Campbell: http://www.amazon.co.uk/Alone-Horrors-Fiction-Campbell-1961-1991/dp/0765307677/ref=sr_1_cc_2?s=aps&ie=UTF8&qid=1493590944&sr=1-2-catcorr&keywords=alone+with+the+horror+campbell

Bradbury: https://www.amazon.co.uk/Bradbury-Stories-Most-Celebrated-Tales/dp/0060544880/ref=sr_1_10?s=books&ie=UTF8&qid=1493591120&sr=1-10&keywords=ray+bradbury

Skipp: https://www.amazon.co.uk/Demons-Encounters-Minions-Fallen-Possessed/dp/1579128793/ref=sr_1_1?s=books&ie=UTF8&qid=1493591832&sr=1-1&keywords=john+skipp+demons

NO FLIES ON ME

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Since making the veggie-to-vegan leap a few weeks back, me ol’ grub’s been limited. By default, all my fave C’s are out: no cheese, chocolate, or (gasp!) cake.

Vegan hot dogs are floppy as the floppiest of fucks, and cheese-ish slices are essentially oily sheets of sappy, sopping cardboard.

Meatless sausages are ok, I suppose, and vegetable pâté isn’t half bad…but these are all things you need to eat with OTHER things so it’s been Bread With Everything. EVERYTHING.

From pâté on toast…crisp butties (to make sure I stay proppa Northern, like), it’s been carb-central all the way. Sunflower spread isn’t worthy of licking butter’s boots, of course – but if ya sprinkle a l’il salt on there, it’s quite possible to con yerself.

Lunch today? Baked beans and sausages on toast. Which – after plopping the lot onto my plate – looked and smelled a little dodgy, it has to be said. I was going to bin the lot, and go foraging in the fridge for summit else.

And then…BZZZZZ.

A dirty fly-bastard put me even FURTHER off, right before Bite One was even thought of.

***

I’d left the window open last night (I was staying at me Mam’s with the kids – and what with her being ancient and thin of skin, the house was hotter than the sun), so the bewinged one had found his way in. And the little bugger didn’t bother bothering me until I was about to eat.

Forkful of carbs ready to be munched…until FLY. Batted it away, and back he came. Third time fucky: after a futile swat, he landed on my hand.

I didn’t splat the twat (vegan, remember?) but his landing gave me pause to think. He’d been deliberately and universally painted onto my hand, it seemed. I gawped at his little black body.

For here was mine was so white.

Clarity was on the menu then: a menu I make myself read every now and again with my peepers firmly closed and my mind wide open. Behind my eyes: flies. In my head: flies on faces.

Black flies on black faces. Faces that see SO MANY flies that they no longer twitch, ignorant to the silence…so silent that a fly’s footfall can be distinctly heard.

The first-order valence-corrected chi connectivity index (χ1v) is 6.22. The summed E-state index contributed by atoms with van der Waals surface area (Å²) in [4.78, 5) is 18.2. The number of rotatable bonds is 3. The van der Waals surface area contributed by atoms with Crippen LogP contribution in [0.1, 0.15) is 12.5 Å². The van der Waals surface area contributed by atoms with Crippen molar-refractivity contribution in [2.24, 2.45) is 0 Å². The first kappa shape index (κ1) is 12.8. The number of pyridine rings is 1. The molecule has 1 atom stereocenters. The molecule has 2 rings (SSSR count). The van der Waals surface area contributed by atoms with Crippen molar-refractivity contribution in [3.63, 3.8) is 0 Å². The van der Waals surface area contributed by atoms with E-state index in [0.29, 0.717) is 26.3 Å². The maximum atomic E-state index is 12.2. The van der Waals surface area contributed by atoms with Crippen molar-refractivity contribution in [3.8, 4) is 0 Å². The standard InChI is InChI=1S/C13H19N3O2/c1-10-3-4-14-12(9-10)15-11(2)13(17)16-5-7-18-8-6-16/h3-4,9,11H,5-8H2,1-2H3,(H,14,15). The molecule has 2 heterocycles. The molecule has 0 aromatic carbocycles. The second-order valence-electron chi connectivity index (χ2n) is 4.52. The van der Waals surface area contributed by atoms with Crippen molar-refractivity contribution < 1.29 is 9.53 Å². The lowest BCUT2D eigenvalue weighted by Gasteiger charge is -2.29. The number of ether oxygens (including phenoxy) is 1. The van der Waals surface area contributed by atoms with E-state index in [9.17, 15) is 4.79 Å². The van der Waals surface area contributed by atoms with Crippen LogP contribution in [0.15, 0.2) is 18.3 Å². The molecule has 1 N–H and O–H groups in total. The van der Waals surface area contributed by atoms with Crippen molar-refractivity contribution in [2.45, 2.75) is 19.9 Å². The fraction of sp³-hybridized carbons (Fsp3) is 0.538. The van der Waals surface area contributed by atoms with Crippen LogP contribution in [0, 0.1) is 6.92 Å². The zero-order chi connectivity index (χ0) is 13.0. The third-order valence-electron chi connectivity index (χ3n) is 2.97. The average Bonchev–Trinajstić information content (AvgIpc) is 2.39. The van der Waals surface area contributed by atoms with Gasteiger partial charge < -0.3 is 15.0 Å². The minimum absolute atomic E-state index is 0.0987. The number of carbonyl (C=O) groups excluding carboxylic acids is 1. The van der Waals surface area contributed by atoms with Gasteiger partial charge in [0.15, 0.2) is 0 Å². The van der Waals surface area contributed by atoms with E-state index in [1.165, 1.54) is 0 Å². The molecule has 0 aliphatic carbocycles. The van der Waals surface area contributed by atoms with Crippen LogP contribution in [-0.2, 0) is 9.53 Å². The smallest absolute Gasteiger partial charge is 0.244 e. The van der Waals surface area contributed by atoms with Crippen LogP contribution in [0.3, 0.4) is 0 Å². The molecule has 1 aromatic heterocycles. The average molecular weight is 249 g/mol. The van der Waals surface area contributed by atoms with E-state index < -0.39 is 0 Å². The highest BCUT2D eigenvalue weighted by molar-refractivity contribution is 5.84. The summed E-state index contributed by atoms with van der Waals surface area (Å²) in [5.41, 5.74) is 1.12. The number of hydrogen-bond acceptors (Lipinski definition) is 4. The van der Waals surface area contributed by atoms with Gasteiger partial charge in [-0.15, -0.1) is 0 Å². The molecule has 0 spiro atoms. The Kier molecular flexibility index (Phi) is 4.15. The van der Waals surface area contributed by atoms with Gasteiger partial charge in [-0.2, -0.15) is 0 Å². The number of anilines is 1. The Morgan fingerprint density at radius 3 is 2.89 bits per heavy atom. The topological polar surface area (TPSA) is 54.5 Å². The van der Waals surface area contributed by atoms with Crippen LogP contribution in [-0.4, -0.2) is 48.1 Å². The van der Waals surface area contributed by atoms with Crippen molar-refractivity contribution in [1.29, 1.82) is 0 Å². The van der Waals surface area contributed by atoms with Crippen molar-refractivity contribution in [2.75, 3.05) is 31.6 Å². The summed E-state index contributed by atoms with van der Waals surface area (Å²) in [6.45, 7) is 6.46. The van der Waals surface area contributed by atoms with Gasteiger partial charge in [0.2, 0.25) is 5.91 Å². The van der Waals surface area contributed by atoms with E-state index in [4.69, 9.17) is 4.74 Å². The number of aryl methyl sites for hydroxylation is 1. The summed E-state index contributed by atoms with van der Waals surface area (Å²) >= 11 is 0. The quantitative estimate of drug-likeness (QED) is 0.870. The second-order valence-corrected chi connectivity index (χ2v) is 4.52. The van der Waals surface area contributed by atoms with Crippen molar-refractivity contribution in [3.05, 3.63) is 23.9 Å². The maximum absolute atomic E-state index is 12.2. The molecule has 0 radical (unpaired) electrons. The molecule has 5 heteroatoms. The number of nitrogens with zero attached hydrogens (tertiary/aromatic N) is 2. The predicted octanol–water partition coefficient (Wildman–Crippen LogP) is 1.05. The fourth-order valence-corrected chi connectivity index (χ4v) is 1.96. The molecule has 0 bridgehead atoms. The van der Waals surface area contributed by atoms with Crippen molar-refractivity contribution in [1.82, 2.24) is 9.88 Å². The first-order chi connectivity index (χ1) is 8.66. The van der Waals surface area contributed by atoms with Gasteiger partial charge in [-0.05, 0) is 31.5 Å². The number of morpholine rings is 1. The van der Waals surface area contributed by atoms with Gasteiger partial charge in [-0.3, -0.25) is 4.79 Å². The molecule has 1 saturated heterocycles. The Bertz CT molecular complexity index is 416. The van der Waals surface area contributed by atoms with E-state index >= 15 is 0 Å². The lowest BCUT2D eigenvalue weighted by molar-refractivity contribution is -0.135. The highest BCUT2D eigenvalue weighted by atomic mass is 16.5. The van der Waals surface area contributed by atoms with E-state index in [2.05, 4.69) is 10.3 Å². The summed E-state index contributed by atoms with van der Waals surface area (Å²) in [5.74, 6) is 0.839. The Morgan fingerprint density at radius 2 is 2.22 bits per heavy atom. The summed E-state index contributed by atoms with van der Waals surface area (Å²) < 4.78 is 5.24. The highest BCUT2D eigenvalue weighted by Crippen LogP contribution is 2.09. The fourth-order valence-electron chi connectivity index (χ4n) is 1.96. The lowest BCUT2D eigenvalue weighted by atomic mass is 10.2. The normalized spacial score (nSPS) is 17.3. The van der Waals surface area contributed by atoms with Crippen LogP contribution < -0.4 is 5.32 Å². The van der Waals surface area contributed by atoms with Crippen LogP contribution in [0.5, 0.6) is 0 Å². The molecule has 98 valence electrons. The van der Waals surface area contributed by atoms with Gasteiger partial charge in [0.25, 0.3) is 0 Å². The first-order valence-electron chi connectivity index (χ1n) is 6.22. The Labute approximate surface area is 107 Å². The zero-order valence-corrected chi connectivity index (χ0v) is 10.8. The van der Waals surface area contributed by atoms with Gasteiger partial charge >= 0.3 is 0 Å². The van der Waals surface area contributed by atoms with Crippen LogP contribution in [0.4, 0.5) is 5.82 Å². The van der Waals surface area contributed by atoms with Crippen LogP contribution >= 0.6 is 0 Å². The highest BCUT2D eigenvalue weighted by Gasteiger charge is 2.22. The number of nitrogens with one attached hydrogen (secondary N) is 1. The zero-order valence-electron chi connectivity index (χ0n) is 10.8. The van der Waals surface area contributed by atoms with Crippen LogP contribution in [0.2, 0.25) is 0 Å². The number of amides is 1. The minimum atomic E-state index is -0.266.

Apathetic hands no longer inclined to bat-away. Flies that stay wherever they squat. On face, on food, in mouth, in hell.

Black children. Black flies. Children so malnutritioned that the bigness of their distended stomachs is only balanced out by their enormous heads. Lolling heads too big for their raving scrawny bodies.

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And none of this is new to me; it’s just that sometimes, I forget to remember it. This is the same shit. The same old shit. The same old shit I first learned about in the eighties, with the advent of Live Aid (yeah yeah – I’m old as fuck). This is the bollocks that’s perpetuated by the likes of enormous corporations unnecessarily peddling their unnecessary shite when African women have perfectly good breasts.

What the actual crap was I doing moaning about shite food and one bastard fly? How fucking DARE I? How dare I complain about the state of my food when I HAVE food?

So I slapped myself in the face – and not for the purposes of insect-removal.

Then I ate a meal of beans on toast, with meat-free, dairy-free, flavour-free sausages.

From the wall, somebody was watching me.

Wilfred’s Men

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A poet’s shattered soul reacts to crumpled men with words intact

Recalling lies as glory folds, one verse – yet many stories told:

Our Wilfred said they’d cursed through sludge, towards their distant rest they’d trudged

And Wilfred’s men had lost their boots but limped on, blind, deaf to the hoots

There, Wilfred saw a hanging face – as death came to his writing-place

So we could read -at every jolt- of gargled blood to our revolt

If Wilfred knew – if he could see -dead men survived by poetry

What would he say – and would he be surprised his words adored by me?

Adored by age, revered by youth, for hitherto-unspoken truth.

If he were now – if he were here, would Wilfred to the world endear?

Or is it likelier he’d see: the sale of arms, cash weaponry?

And then the fight to stop it all, this great divide as countries fall?

Perhaps for now, hypocrisy – humanity’s mobocracy:

And as he rhymes of this or that, he’d write: Manus Manum Lavat.

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We Have Such Sights To Show You

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So – you’re a movie buff. Me too. But for those of you still in the filmfreak closet, here’s a way you can quote your favourite lines ALL….DAY….LONG….and nobody need ever know (unless you want them to – I assure you, it’s a great pulling technique if you want to gather yourself a nice, smart movie geek).